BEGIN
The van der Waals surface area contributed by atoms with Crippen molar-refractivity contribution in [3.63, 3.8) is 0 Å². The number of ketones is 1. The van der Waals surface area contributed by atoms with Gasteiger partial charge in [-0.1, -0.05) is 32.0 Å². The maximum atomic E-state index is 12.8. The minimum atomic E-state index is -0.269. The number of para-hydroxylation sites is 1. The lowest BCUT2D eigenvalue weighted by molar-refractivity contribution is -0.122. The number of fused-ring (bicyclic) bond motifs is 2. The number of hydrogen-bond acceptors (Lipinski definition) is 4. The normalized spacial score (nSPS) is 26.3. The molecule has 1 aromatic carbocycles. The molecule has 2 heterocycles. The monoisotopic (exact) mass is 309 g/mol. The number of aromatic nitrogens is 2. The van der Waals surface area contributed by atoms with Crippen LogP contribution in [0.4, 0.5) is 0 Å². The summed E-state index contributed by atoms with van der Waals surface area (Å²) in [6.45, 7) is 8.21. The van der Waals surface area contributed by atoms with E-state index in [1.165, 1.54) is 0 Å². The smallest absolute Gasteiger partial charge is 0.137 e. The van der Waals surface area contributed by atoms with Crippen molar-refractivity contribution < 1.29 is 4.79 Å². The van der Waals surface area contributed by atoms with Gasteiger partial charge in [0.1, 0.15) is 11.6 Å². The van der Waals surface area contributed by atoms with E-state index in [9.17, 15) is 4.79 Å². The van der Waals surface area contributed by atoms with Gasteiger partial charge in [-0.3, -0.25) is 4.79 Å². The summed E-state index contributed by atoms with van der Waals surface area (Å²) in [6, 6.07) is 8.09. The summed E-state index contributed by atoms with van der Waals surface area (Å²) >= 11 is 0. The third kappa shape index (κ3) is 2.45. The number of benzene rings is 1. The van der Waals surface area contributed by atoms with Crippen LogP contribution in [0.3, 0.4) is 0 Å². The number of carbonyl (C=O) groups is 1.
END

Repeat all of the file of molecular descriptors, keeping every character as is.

The van der Waals surface area contributed by atoms with Crippen molar-refractivity contribution in [3.63, 3.8) is 0 Å². The number of ketones is 1. The van der Waals surface area contributed by atoms with Gasteiger partial charge in [-0.1, -0.05) is 32.0 Å². The maximum atomic E-state index is 12.8. The minimum atomic E-state index is -0.269. The number of para-hydroxylation sites is 1. The lowest BCUT2D eigenvalue weighted by molar-refractivity contribution is -0.122. The number of fused-ring (bicyclic) bond motifs is 2. The number of hydrogen-bond acceptors (Lipinski definition) is 4. The normalized spacial score (nSPS) is 26.3. The molecule has 1 aromatic carbocycles. The molecule has 2 heterocycles. The monoisotopic (exact) mass is 309 g/mol. The number of aromatic nitrogens is 2. The van der Waals surface area contributed by atoms with Crippen LogP contribution in [0.4, 0.5) is 0 Å². The summed E-state index contributed by atoms with van der Waals surface area (Å²) in [6.45, 7) is 8.21. The van der Waals surface area contributed by atoms with E-state index in [1.165, 1.54) is 0 Å². The smallest absolute Gasteiger partial charge is 0.137 e. The van der Waals surface area contributed by atoms with Crippen molar-refractivity contribution < 1.29 is 4.79 Å². The van der Waals surface area contributed by atoms with Gasteiger partial charge in [0.1, 0.15) is 11.6 Å². The van der Waals surface area contributed by atoms with E-state index in [9.17, 15) is 4.79 Å². The van der Waals surface area contributed by atoms with Gasteiger partial charge in [-0.3, -0.25) is 4.79 Å². The summed E-state index contributed by atoms with van der Waals surface area (Å²) in [6, 6.07) is 8.09. The summed E-state index contributed by atoms with van der Waals surface area (Å²) >= 11 is 0. The third kappa shape index (κ3) is 2.45. The number of benzene rings is 1. The van der Waals surface area contributed by atoms with Crippen LogP contribution in [0.3, 0.4) is 0 Å². The number of carbonyl (C=O) groups is 1.